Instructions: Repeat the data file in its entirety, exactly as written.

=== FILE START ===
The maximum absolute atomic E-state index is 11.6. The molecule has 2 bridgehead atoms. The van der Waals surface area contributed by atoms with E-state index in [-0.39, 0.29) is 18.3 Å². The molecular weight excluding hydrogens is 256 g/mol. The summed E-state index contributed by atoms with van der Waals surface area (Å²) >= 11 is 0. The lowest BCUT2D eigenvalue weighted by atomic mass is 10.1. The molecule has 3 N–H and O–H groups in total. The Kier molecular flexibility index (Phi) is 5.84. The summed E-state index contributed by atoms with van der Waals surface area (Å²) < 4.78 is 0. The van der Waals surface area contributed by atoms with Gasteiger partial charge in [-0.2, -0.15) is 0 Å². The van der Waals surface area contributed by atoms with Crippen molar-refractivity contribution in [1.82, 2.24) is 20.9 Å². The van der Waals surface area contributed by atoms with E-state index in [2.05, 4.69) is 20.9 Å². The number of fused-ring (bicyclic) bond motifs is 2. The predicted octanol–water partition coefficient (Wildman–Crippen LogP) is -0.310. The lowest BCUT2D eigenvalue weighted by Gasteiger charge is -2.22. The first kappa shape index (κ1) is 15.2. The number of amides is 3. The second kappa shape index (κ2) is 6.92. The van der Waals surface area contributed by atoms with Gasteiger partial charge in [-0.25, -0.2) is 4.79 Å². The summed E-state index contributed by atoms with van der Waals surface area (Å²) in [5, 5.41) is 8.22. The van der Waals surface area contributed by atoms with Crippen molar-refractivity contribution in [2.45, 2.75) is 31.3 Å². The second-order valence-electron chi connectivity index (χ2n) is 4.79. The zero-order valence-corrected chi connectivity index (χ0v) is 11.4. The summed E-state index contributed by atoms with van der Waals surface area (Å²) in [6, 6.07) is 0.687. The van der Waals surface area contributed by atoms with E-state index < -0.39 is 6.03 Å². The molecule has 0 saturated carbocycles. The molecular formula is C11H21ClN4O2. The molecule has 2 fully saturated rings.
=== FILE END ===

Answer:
The maximum absolute atomic E-state index is 11.6. The molecule has 2 bridgehead atoms. The van der Waals surface area contributed by atoms with E-state index in [-0.39, 0.29) is 18.3 Å². The molecular weight excluding hydrogens is 256 g/mol. The summed E-state index contributed by atoms with van der Waals surface area (Å²) >= 11 is 0. The lowest BCUT2D eigenvalue weighted by atomic mass is 10.1. The molecule has 3 N–H and O–H groups in total. The Kier molecular flexibility index (Phi) is 5.84. The summed E-state index contributed by atoms with van der Waals surface area (Å²) < 4.78 is 0. The van der Waals surface area contributed by atoms with Gasteiger partial charge in [-0.2, -0.15) is 0 Å². The van der Waals surface area contributed by atoms with Crippen molar-refractivity contribution in [1.82, 2.24) is 20.9 Å². The van der Waals surface area contributed by atoms with E-state index in [2.05, 4.69) is 20.9 Å². The number of fused-ring (bicyclic) bond motifs is 2. The predicted octanol–water partition coefficient (Wildman–Crippen LogP) is -0.310. The lowest BCUT2D eigenvalue weighted by Gasteiger charge is -2.22. The first kappa shape index (κ1) is 15.2. The number of amides is 3. The second kappa shape index (κ2) is 6.92. The van der Waals surface area contributed by atoms with Gasteiger partial charge in [-0.25, -0.2) is 4.79 Å². The summed E-state index contributed by atoms with van der Waals surface area (Å²) in [5, 5.41) is 8.22. The van der Waals surface area contributed by atoms with Crippen molar-refractivity contribution in [2.45, 2.75) is 31.3 Å². The second-order valence-electron chi connectivity index (χ2n) is 4.79. The zero-order valence-corrected chi connectivity index (χ0v) is 11.4. The summed E-state index contributed by atoms with van der Waals surface area (Å²) in [6, 6.07) is 0.687. The van der Waals surface area contributed by atoms with E-state index < -0.39 is 6.03 Å². The molecule has 0 saturated carbocycles. The molecular formula is C11H21ClN4O2. The molecule has 2 fully saturated rings.